Does that sound fun to you? Maybe it’s the introvert in me, but I believe everyone should experience traveling alone at least once!

Here’s what my adventure looked like.

Tuesday: Moncton – Jacques-Cartier National Park

I left from Moncton not too long after 2 pm after I finished work and drove for 7 hours to Jacques-Cartier National Park in Quebec. I had to put up my big tent by myself in the dark… First mistake: bringing a 4-person tent. I think it took me an hour… That was my first night sleeping alone in the woods.

Wednesday: Jacques-Cartier National Park

The next morning, I woke up to rain. I could complain that it rained my entire first day there, but instead, I drove from one end of the park to the other to take pictures. The clouds surrounding the mountains made the rain so worth it. Just take a look at those beautiful landscapes…

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Why Travel Alone- My Solo Adventures in Quebec & Ontario - Unsweetened Caroline-2-9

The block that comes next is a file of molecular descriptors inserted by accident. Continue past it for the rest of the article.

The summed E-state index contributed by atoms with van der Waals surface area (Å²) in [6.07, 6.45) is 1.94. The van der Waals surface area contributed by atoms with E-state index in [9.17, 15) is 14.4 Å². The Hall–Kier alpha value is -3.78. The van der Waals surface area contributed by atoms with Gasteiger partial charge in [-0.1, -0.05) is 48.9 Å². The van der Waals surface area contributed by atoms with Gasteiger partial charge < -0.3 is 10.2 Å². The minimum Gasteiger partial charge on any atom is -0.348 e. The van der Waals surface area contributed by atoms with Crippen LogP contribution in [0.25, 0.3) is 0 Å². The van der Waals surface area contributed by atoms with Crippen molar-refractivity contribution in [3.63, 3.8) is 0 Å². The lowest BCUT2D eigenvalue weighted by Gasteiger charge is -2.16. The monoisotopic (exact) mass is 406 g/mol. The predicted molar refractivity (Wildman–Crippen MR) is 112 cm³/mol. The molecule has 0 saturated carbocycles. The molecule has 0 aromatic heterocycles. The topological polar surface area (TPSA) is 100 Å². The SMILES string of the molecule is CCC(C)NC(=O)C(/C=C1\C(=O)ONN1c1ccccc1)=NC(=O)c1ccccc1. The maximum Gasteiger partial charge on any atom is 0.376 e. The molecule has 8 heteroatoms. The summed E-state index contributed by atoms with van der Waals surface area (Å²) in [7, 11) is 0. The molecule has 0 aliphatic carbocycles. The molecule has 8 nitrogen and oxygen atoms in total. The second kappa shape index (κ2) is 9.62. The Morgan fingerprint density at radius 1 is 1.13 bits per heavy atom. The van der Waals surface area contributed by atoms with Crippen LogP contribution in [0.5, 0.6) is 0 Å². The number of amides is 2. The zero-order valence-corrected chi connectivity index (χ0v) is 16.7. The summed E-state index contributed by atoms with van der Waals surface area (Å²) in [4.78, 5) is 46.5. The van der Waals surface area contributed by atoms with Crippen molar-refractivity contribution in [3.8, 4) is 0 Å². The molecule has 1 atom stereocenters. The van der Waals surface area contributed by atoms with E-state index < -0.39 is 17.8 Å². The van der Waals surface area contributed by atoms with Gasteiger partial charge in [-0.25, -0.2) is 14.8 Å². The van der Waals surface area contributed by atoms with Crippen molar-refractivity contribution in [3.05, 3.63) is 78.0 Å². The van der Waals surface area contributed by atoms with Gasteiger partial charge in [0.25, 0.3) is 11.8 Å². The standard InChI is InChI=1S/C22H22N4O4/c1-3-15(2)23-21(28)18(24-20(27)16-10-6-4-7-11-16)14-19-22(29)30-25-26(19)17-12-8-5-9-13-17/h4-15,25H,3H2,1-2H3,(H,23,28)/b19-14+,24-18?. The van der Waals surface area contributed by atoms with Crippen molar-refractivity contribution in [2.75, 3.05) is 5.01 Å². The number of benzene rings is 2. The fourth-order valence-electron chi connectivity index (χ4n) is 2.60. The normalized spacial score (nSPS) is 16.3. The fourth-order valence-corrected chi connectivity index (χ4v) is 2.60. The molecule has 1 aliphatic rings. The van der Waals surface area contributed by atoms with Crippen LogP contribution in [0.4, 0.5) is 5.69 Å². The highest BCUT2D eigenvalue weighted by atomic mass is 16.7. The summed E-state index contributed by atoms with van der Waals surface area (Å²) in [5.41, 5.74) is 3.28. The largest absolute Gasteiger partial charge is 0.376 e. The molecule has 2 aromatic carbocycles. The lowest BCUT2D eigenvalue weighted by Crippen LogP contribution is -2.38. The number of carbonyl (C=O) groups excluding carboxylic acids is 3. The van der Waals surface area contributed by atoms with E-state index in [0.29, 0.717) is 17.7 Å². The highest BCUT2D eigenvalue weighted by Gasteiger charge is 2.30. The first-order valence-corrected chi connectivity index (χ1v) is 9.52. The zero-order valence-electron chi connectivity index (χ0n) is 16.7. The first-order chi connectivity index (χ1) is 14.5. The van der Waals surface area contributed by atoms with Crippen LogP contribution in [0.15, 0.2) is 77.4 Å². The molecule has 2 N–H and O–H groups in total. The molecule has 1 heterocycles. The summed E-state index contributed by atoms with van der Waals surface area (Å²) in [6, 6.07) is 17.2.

I had so much fun using my new camera! Can you tell?

After driving around the park and taking pictures all morning, I took a nap in my crooked tent and ate dinner (the first of many peanut butter sandwiches.) That Afternoon, I braved the rain and I went for a hike. I hiked a trail called L’Éperon which was a 5,4 km loop with many beautiful views.

Tip: Make sure you bring good equipment and hiking clothes!

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I relaxed for the rest of the day. I did yoga in my huge tent, I read my book and I took another nap. Yes, two naps in one day, that’s rare!

Thursday: Jacques-Cartier National Park – Gatineau Park

The next day, I woke up early for a big hike and the rain had stopped! I started hiking a trail called Le Scotora at 7 in the morning. That trail was the most beautiful trail I had ever seen! It’s a slow and steady uphill, you follow a river, see a few falls and then reach the top at 805 meters. The view at the top was phenomenal!

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Why Travel Alone- My Solo Adventures in Quebec & Ontario - Unsweetened Caroline-2-5